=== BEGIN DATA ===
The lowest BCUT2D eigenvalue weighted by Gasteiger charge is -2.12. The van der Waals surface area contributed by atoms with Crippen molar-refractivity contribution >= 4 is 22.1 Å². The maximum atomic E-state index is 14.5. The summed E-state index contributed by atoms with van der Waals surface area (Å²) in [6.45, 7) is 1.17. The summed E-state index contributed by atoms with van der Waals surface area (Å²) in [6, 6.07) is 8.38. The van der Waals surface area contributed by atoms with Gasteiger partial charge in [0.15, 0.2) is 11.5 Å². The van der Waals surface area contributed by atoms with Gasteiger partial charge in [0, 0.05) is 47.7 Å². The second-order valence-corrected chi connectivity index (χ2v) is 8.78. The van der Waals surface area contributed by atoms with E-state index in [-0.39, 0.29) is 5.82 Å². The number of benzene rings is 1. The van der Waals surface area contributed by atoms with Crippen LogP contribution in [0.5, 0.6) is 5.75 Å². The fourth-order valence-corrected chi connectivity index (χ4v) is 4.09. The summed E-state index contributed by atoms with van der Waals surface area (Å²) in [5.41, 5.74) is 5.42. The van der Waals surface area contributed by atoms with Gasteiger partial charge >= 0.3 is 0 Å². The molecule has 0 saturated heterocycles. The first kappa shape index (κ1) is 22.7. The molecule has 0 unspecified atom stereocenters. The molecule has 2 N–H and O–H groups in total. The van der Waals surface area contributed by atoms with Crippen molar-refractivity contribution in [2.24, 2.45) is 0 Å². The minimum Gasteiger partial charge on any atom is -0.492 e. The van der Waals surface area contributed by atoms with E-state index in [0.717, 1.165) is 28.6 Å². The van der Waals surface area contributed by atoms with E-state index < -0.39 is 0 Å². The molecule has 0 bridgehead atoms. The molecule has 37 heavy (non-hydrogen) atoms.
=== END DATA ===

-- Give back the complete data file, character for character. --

The lowest BCUT2D eigenvalue weighted by Gasteiger charge is -2.12. The van der Waals surface area contributed by atoms with Crippen molar-refractivity contribution >= 4 is 22.1 Å². The maximum atomic E-state index is 14.5. The summed E-state index contributed by atoms with van der Waals surface area (Å²) in [6.45, 7) is 1.17. The summed E-state index contributed by atoms with van der Waals surface area (Å²) in [6, 6.07) is 8.38. The van der Waals surface area contributed by atoms with Gasteiger partial charge in [0.15, 0.2) is 11.5 Å². The van der Waals surface area contributed by atoms with Gasteiger partial charge in [0, 0.05) is 47.7 Å². The second-order valence-corrected chi connectivity index (χ2v) is 8.78. The van der Waals surface area contributed by atoms with E-state index in [-0.39, 0.29) is 5.82 Å². The number of benzene rings is 1. The van der Waals surface area contributed by atoms with Crippen LogP contribution in [0.5, 0.6) is 5.75 Å². The fourth-order valence-corrected chi connectivity index (χ4v) is 4.09. The summed E-state index contributed by atoms with van der Waals surface area (Å²) in [5.41, 5.74) is 5.42. The van der Waals surface area contributed by atoms with Gasteiger partial charge >= 0.3 is 0 Å². The molecule has 0 saturated heterocycles. The first kappa shape index (κ1) is 22.7. The molecule has 0 unspecified atom stereocenters. The molecule has 2 N–H and O–H groups in total. The van der Waals surface area contributed by atoms with Crippen molar-refractivity contribution in [2.24, 2.45) is 0 Å². The minimum Gasteiger partial charge on any atom is -0.492 e. The van der Waals surface area contributed by atoms with E-state index in [0.717, 1.165) is 28.6 Å². The van der Waals surface area contributed by atoms with E-state index < -0.39 is 0 Å². The molecule has 0 bridgehead atoms. The molecule has 37 heavy (non-hydrogen) atoms.